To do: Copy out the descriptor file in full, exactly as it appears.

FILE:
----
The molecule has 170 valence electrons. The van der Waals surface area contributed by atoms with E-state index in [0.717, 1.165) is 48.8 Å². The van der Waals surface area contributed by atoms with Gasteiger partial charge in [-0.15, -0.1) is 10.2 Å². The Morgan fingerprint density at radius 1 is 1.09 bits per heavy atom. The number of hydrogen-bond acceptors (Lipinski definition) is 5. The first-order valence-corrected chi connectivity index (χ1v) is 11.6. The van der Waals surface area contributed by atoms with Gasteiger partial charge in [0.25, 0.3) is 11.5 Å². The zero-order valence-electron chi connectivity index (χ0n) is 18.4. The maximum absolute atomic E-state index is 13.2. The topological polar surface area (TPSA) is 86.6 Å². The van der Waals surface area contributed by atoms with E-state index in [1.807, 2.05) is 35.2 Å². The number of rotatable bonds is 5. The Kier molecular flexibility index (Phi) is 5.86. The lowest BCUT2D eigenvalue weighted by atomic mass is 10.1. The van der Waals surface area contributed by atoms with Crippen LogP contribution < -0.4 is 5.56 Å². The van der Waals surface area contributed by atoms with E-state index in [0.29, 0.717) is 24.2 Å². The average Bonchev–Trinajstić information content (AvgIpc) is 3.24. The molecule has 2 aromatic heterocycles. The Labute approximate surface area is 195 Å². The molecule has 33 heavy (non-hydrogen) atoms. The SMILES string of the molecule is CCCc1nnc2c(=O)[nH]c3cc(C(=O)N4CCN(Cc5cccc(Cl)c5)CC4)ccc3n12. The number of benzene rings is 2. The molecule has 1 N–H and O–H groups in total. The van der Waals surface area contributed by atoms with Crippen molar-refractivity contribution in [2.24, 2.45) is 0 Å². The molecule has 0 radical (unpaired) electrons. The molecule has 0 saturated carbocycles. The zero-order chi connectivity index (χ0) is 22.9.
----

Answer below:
The molecule has 170 valence electrons. The van der Waals surface area contributed by atoms with E-state index in [0.717, 1.165) is 48.8 Å². The van der Waals surface area contributed by atoms with Gasteiger partial charge in [-0.15, -0.1) is 10.2 Å². The Morgan fingerprint density at radius 1 is 1.09 bits per heavy atom. The number of hydrogen-bond acceptors (Lipinski definition) is 5. The first-order valence-corrected chi connectivity index (χ1v) is 11.6. The van der Waals surface area contributed by atoms with Gasteiger partial charge in [0.25, 0.3) is 11.5 Å². The zero-order valence-electron chi connectivity index (χ0n) is 18.4. The maximum absolute atomic E-state index is 13.2. The topological polar surface area (TPSA) is 86.6 Å². The van der Waals surface area contributed by atoms with E-state index in [1.807, 2.05) is 35.2 Å². The number of rotatable bonds is 5. The Kier molecular flexibility index (Phi) is 5.86. The lowest BCUT2D eigenvalue weighted by atomic mass is 10.1. The van der Waals surface area contributed by atoms with Crippen LogP contribution < -0.4 is 5.56 Å². The van der Waals surface area contributed by atoms with E-state index in [0.29, 0.717) is 24.2 Å². The average Bonchev–Trinajstić information content (AvgIpc) is 3.24. The molecule has 2 aromatic heterocycles. The Labute approximate surface area is 195 Å². The molecule has 33 heavy (non-hydrogen) atoms. The SMILES string of the molecule is CCCc1nnc2c(=O)[nH]c3cc(C(=O)N4CCN(Cc5cccc(Cl)c5)CC4)ccc3n12. The number of benzene rings is 2. The molecule has 1 N–H and O–H groups in total. The van der Waals surface area contributed by atoms with Crippen molar-refractivity contribution in [2.24, 2.45) is 0 Å². The molecule has 0 radical (unpaired) electrons. The molecule has 0 saturated carbocycles. The zero-order chi connectivity index (χ0) is 22.9.